Breaking the cycle of procrastination will reduce your stress
Have you ever thought as you looked at the little piece of paper lying on the floor “I will do it later”, have you ever thought I will just watch this movie and then I will get started on my assignment” have you ever decided that you must have that nap when there is a pile of dishes to be put away or washed?
Putting things off until later as a strategy for accomplishment rarely succeeds.Procrastination can contribute to our low mood and an overwhelming sense of failure. If we have lived our life with this strategy we can start to feel that we are being left behind.
For some setting the goal is not the problem they can do that all the time every day and have numerous ideas. Often great ideas. But their ideas get lost in ether because they never get written down and the first step to getting started on them is often way too big.
How to get started? We need to take a step, do one thing however small to action. A plan for accomplishment is a series of small, doable steps.
What would you like to accomplish if you could just take that little step?
If the first step is too big you are less likely to take it.
Taking little steps in the direction of our desired goal is the key to success. Let’s go back to picking that paper off the floor.
The smallest step to take to accomplish this is to walk toward the paper, the second step is to bend your body the third step is to lift the paper up and the fourth step is to take it to the bin. If we are not taking the first step it is too big and so we need to come up with an even smaller step.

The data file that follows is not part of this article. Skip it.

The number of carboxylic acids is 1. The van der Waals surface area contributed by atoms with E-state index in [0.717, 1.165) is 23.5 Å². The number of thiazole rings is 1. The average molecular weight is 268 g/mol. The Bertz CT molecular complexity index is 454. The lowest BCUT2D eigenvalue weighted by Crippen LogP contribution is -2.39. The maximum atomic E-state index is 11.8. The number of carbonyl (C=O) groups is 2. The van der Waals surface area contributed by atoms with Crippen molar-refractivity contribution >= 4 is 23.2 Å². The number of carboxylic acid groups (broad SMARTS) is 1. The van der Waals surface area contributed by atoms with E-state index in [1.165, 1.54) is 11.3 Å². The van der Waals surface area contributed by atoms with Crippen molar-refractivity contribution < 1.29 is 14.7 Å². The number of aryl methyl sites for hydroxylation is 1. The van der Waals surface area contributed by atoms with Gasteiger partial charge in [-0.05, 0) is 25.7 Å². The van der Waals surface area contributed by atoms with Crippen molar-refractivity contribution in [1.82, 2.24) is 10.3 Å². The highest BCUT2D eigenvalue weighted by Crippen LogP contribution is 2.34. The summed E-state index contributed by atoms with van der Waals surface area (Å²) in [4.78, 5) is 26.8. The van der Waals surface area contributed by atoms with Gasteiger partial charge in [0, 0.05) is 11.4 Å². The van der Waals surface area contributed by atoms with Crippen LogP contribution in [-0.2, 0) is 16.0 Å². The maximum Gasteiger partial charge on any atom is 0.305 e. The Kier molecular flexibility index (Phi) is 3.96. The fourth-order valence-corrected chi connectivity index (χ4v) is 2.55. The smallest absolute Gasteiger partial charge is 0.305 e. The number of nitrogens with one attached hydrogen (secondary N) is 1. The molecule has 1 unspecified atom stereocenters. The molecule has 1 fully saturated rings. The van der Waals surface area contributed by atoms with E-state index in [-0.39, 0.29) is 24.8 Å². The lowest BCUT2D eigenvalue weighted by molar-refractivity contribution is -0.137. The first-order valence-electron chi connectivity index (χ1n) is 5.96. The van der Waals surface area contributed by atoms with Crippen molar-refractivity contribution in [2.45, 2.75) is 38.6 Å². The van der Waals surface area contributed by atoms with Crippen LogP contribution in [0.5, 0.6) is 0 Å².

How do we maintain mindfulness in the face of frustration, noise, disagreement. It is very easy to practice mindfulness in a quiet environment with all the support of having meals prepared etc. It is much harder when we are facing pain, noise, frustration, misunderstandings.
Yet the very practice of mindfulness is to help us with this. The whole point of the practice it to help us in the face of difficulties and to live peacefully and well. The intention of mindfulness is to train our mind in one pointed focused awareness in order to tame our mind.
When our mind is tame we have the ability to maintain our equilibrium in the face of stress and distress.
A very simple practice of mindfulness is the practice of patience. At the heart of patience is an understanding that nothing is permanent everything changes even this difficult experience. The one thing we can guarantee is that change will happen. When we fully understand and appreciate this we are able to practice patience and kindness and understanding.
To begin with it is important to practice at a very small level. While we are waiting for the water to boil for our pasta, or we are sitting in traffic waiting for the lights to change. We can focus our attention on what is right now. Where is our body, how is our breathing, what we are we seeing or hearing.